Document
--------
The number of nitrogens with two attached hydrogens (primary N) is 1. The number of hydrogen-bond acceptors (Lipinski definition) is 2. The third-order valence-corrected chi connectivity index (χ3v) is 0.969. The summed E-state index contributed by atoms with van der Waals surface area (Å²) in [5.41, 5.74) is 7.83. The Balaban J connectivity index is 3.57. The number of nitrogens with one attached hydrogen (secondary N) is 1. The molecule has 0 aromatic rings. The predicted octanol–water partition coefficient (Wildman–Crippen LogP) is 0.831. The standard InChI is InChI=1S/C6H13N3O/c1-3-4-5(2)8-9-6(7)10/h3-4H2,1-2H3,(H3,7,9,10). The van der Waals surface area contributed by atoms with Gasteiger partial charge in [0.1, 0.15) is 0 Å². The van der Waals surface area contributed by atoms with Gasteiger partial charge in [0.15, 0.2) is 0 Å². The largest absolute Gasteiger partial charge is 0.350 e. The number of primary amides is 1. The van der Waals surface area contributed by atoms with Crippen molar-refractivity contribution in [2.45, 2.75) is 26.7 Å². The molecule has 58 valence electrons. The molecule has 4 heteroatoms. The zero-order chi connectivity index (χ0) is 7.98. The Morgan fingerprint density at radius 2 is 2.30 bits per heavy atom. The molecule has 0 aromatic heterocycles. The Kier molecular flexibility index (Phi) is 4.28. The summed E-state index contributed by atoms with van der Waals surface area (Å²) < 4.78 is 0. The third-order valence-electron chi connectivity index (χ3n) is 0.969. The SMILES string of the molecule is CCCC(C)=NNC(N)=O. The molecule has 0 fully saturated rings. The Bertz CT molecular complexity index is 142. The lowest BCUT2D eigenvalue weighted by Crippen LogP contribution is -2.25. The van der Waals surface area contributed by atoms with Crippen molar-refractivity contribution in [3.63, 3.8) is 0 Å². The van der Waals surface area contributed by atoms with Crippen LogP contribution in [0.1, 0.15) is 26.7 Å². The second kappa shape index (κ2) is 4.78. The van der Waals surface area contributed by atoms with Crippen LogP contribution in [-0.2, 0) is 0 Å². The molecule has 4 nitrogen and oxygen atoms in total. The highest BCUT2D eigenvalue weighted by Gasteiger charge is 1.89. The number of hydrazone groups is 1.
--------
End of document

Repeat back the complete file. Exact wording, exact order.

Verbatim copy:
The number of nitrogens with two attached hydrogens (primary N) is 1. The number of hydrogen-bond acceptors (Lipinski definition) is 2. The third-order valence-corrected chi connectivity index (χ3v) is 0.969. The summed E-state index contributed by atoms with van der Waals surface area (Å²) in [5.41, 5.74) is 7.83. The Balaban J connectivity index is 3.57. The number of nitrogens with one attached hydrogen (secondary N) is 1. The molecule has 0 aromatic rings. The predicted octanol–water partition coefficient (Wildman–Crippen LogP) is 0.831. The standard InChI is InChI=1S/C6H13N3O/c1-3-4-5(2)8-9-6(7)10/h3-4H2,1-2H3,(H3,7,9,10). The van der Waals surface area contributed by atoms with Gasteiger partial charge in [0.1, 0.15) is 0 Å². The van der Waals surface area contributed by atoms with Gasteiger partial charge in [0.15, 0.2) is 0 Å². The largest absolute Gasteiger partial charge is 0.350 e. The number of primary amides is 1. The van der Waals surface area contributed by atoms with Crippen molar-refractivity contribution in [2.45, 2.75) is 26.7 Å². The molecule has 58 valence electrons. The molecule has 4 heteroatoms. The zero-order chi connectivity index (χ0) is 7.98. The Morgan fingerprint density at radius 2 is 2.30 bits per heavy atom. The molecule has 0 aromatic heterocycles. The Kier molecular flexibility index (Phi) is 4.28. The summed E-state index contributed by atoms with van der Waals surface area (Å²) < 4.78 is 0. The third-order valence-electron chi connectivity index (χ3n) is 0.969. The SMILES string of the molecule is CCCC(C)=NNC(N)=O. The molecule has 0 fully saturated rings. The Bertz CT molecular complexity index is 142. The lowest BCUT2D eigenvalue weighted by Crippen LogP contribution is -2.25. The van der Waals surface area contributed by atoms with Crippen molar-refractivity contribution in [3.63, 3.8) is 0 Å². The van der Waals surface area contributed by atoms with Crippen LogP contribution in [0.1, 0.15) is 26.7 Å². The second kappa shape index (κ2) is 4.78. The van der Waals surface area contributed by atoms with Crippen LogP contribution in [-0.2, 0) is 0 Å². The molecule has 4 nitrogen and oxygen atoms in total. The highest BCUT2D eigenvalue weighted by Gasteiger charge is 1.89. The number of hydrazone groups is 1.